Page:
For the adventurous traveler, there is the taste unique to Trinidad and Tobago in the way of Indian, Creole and a special blend of Chinese food. These dishes consist of fresh local ingredients. Creole food is a purely local cuisine influenced by the African flavour. Such dishes on offer are callaloo soup, a pride and joy of Trinidad and Tobago, which consists of dasheen leaves (a local spinach type leafy vegetable), ochroes, crab, hot pepper and local seasonings. Pelau is another Creole dish, which is primarily a rice dish with peas, cooked meat, coconut and pepper. A restaurants that caters specifically to the Creole menu is the Shirvan Watermill situated in Mt Pleasant in Tobago.

Indian food is a popular cuisine in the twin isles. Its origin comes directly from India via the indentured laborers. The influence this culture has had on our taste buds is evident in the endless roti shops. These feature roti, which is Indian flat bread, served up with accompaniments such as curry meat or vegetables. The local touch consists of curried mango, hot pepper and local fresh seasoning, such as the chadon beni leaf, which gives the food a unique taste, very different to the authentic East Indian curry dishes. Most of the Indian food restaurants tend to be fast food establishments. One that offers authentic Indian food, such as tandoori and biriyani, is Apsara, which can be found in a scenic spot facing the Queen's Park Savannah in Port of Spain.

Chinese food is equally popular with fine dining establishments, stylish restaurants and fast food outlets. The taste is distinctively a local style with a twist of Cantonese or Thai. The actual establishments vary from authentic looking pagodas painted in traditional green and red with gold embellishments to contemporary styles using subtle interior designs. The menus cover everything from seafood to vegetable dishes. Some examples of Chinese restaurants to be found are the Tamnak Thai, located around the Queen's Park Savannah in Port of Spain and Jenny's on the Boulevard, located on Cipriani Boulevard in Newtown, just outside Port of Spain. Other restaurants feature Syrian, Italian European, and of course international menus.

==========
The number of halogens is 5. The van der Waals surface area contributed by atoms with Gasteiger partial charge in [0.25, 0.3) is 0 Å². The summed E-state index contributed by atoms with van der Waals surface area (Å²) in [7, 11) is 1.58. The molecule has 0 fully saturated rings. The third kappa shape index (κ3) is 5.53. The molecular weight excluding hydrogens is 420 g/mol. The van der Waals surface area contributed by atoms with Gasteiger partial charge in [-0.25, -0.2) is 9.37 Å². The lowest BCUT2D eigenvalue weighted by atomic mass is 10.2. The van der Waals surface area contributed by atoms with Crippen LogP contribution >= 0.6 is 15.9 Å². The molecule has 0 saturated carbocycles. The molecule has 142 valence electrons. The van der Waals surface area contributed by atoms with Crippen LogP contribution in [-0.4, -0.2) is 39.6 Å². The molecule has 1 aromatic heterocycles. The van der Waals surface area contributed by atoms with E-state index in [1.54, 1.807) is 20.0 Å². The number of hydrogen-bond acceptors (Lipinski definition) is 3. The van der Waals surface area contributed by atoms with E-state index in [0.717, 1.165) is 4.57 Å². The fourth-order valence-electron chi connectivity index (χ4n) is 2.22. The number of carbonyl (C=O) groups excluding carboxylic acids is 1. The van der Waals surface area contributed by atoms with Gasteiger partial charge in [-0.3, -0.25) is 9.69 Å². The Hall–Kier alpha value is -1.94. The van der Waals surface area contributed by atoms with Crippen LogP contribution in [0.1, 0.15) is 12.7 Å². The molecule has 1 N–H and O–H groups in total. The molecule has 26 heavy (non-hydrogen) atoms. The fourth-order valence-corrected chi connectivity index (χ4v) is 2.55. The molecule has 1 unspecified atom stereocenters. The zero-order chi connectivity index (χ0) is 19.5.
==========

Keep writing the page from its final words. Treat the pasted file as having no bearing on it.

As for fast food, although the international giants are a major force, the twin isles also have their own local fast food alternatives in the form of Royal Castle, which serves up a local taste of chicken and fries, together with the best pepper sauce. There's also Mario's Pizzeria and Pizza/Burger Boys, which serves chicken and fries, burgers and of course, pizza. One thing that should be noted is that many locals tend to smother ketchup over pizza, with a hint of mustard and of course pepper sauce. This is what's called the "Trini way" of doing things. All these restaurants have locations across Trinidad and Tobago.

Another unique flavour of fast food that truly encompasses the local taste is what is known as "doubles". This is derived from the East Indian heritage and comprises to hand-sized roti type skins called bharra, sandwiched together with curried channa in the middle. This can be purchased from roadside vendors who usually have coconut vendors close by for the accompanying cold coconut water drink. Popular doubles locations can be found throughout Trinidad, such as at the Barataria Roundabout, outside the grounds of the University of the West Indies (UWI) in St Augustine, and at the El Socorro Junction in San Juan.